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Medford Historical Society Papers, Volume 12., The first Methodist Episcopal Church of Medford. (search)
hire, L. Frank Cole and Edgar A. Thomas. They labored faithfully; the architect, Lewis A. Dow of Melrose, did all that scientific skill and tireless effort could do, and on March Io, 1907, the present edifice was dedicated to the service of Almighty God by Bishop Daniel Ayres Goodsell, D. D., every cent of the cost having been pledged. Since 1905, the church has lost by death several of her oldest members, among them being Mrs. L. W. Adams, Mrs. C. N. Jones, Mrs. Mary E. Child and Miss Frances Taylor. The present membership is two hundred and twenty-one. The other organizations of the church, subject to its control, are, The Sunday-school, Ladies' Aid Society, Woman's Foreign Missionary Society, Epworth League and Wesley Brotherhood. The Sabbath-school was organized first in 1823, with about twenty members. The school steadily increased in interest and numbers for several years, but in 1838, when the public church services were discontinued, the Sabbath-school was also dis
wed up.--Wm. Kennedy, Wm. Andrews, Jas. Garman, and Thos Hogan, were required to answer for going into and through the house of Lucy Smith, a colored female, and taking her table and chairs and commencing on her premises a game of "old sledge," without her consent. Defendants alleged that nothing was staked on the game, which was the result only of a little fun on their part. The Mayor deemed it of a reprehensible sort, and committed the parties for want of surety for their good behavior. On learning that one of the men came from Bedford county, Va., His Honor announced his willingness to blush for his conduct as a citizen of that patriotic locality; but we are not certain that he was really guilty of the amiable weakness in question. --Elizabeth Miller, Frances Taylor, and Delia Byrd, three battered up and trifling looking females, were arraigned for keeping a house of ill fame, and were committed in default of surety.--N. W. Nelson was fined for permitting a nuisance on his lot.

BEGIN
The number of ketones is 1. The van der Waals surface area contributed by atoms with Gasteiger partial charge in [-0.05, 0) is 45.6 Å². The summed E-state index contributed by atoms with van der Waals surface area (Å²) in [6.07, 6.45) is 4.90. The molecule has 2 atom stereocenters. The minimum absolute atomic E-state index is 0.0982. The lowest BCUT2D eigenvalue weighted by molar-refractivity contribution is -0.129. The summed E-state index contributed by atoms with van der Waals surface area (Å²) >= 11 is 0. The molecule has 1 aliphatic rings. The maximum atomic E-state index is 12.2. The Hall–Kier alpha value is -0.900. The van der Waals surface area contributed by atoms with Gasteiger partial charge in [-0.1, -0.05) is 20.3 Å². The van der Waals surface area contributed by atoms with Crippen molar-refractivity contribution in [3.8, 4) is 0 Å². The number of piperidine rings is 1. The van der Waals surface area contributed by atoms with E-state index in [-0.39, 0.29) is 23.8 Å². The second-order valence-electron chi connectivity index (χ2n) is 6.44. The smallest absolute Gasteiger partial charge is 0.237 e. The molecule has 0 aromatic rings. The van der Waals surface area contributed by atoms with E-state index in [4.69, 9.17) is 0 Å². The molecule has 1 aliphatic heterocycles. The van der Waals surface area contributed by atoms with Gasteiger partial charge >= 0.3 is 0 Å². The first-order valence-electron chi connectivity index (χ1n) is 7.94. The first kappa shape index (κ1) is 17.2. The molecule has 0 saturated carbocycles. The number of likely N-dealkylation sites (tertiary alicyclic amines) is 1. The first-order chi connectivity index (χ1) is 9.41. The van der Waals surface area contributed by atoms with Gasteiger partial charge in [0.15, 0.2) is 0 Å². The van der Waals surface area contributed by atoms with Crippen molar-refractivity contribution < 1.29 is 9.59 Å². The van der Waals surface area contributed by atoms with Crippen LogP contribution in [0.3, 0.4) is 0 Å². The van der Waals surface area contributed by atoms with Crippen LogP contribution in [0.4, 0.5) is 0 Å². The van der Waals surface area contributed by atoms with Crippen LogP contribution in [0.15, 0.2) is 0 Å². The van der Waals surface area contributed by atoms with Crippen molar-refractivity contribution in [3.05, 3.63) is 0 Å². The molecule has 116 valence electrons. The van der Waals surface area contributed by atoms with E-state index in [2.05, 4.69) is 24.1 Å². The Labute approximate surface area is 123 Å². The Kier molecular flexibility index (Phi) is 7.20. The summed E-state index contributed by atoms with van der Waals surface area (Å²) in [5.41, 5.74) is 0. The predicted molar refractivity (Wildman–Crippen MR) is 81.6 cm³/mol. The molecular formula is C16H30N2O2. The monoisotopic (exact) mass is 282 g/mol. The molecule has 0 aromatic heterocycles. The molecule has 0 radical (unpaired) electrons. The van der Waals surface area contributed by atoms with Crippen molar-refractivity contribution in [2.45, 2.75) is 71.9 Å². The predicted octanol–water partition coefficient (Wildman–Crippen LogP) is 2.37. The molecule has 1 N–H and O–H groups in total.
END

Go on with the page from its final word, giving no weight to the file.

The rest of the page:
n was postponed till Wednesday. --Richard, slave of Margaret Young, found by the watchmen in the street acting disorderly, and who had no pass, was ordered five lashes — Sam, slave of Joseph Jackson, found without a pass, was discharged.--So was Artemus Moore, a Chesterfield free negro, found without his register — Button Allen, for stealing a shirt worth $5 from A. S. Shafer, and coat worth $25, and pocket handkerchief worth $2.50, from R. B. Epstin, was sent before the Hustings Court.--Frances Taylor, arrested for disorderly conduct in the street and drunkenness, was required to give security for her good behavior.--John Cadigan, arrested for cutting John Finney in the shoulder several times with a knife, on 17th street, Saturday night, was discharged the circumstances justifying a little indignation on his part. --Wm. H. Murphy professing to be Captain of company F, 15th Louisiana regiment, and John Dwyer, were brought to the bar and required to answer for swindling a verdant citize
arged with gambling in a public place, near the sidewalk on 2d street. They were orally reprimanded and discharged. George, slave of Reuben T Lacy, charged with feloniously breaking into and entering the dwelling-house of Alexander R Holladay, and stealing various articles of groceries, &c, amounting in value to $6,000, was committed to await a future hearing. This makes the fifth person who has been arrested upon suspicion of being engaged in this robbery. A white woman named Frances Taylor was charged with trespassing upon the premises of General Ewell. Being a woman of bad character and addicted to the too free use of intoxicating liquors, and therefore not likely to find any person who would be willing to go her security if it was required of her, the Mayor decided to discharge her with an admonition. Mrs. Mary McChesney, a very respectable-looking white woman, was held to security for using abusive and threatening language towards Mrs. Martha Wyatt, one of her nei
Mayor's Court, yesterday. --James Donley, alias Francis, was committed to jail as a suspicious character. He claims to be a deserter from the Yankee army; but his conduct when arrested being the of a swaggering, indecent loafer, it was deemed best to hold him in custody. --A drunken white woman, named Frances Taylor, was also committed in default of security for good behavior. Frances plead hard for her liberty upon the plea that she had three little children that required her fostering care; but, she being an old offender, and for some time back an inmate of the poor-house, her story made no impression.--John McNell was charged with drunkenness and lying on the sidewalk. Upon hearing the testimony of the watchman who made the arrest, the Mayor determined to commit him to jail; but, as he was about leaving the court- room for that place, a note was received from Major Maynard, the head of the Government shoe shop on Navy Hill, stating that Mac had been given permission to go a